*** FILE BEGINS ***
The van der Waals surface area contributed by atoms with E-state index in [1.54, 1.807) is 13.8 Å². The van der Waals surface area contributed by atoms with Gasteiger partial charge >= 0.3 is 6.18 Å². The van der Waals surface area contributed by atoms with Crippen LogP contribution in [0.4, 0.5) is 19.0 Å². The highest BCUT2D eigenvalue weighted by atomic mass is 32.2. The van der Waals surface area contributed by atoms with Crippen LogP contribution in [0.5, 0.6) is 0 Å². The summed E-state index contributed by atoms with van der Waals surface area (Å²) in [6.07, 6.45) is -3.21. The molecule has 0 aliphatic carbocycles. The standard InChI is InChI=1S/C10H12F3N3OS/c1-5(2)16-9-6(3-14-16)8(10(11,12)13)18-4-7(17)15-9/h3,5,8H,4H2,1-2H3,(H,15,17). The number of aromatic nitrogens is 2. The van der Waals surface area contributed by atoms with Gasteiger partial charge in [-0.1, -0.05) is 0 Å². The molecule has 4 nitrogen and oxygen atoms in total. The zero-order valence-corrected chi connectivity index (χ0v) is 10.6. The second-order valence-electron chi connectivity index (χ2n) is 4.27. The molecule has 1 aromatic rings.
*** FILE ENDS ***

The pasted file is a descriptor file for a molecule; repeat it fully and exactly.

The van der Waals surface area contributed by atoms with E-state index in [1.54, 1.807) is 13.8 Å². The van der Waals surface area contributed by atoms with Gasteiger partial charge >= 0.3 is 6.18 Å². The van der Waals surface area contributed by atoms with Crippen LogP contribution in [0.4, 0.5) is 19.0 Å². The highest BCUT2D eigenvalue weighted by atomic mass is 32.2. The van der Waals surface area contributed by atoms with Crippen LogP contribution in [0.5, 0.6) is 0 Å². The summed E-state index contributed by atoms with van der Waals surface area (Å²) in [6.07, 6.45) is -3.21. The molecule has 0 aliphatic carbocycles. The standard InChI is InChI=1S/C10H12F3N3OS/c1-5(2)16-9-6(3-14-16)8(10(11,12)13)18-4-7(17)15-9/h3,5,8H,4H2,1-2H3,(H,15,17). The number of aromatic nitrogens is 2. The van der Waals surface area contributed by atoms with Gasteiger partial charge in [-0.1, -0.05) is 0 Å². The molecule has 4 nitrogen and oxygen atoms in total. The zero-order valence-corrected chi connectivity index (χ0v) is 10.6. The second-order valence-electron chi connectivity index (χ2n) is 4.27. The molecule has 1 aromatic rings.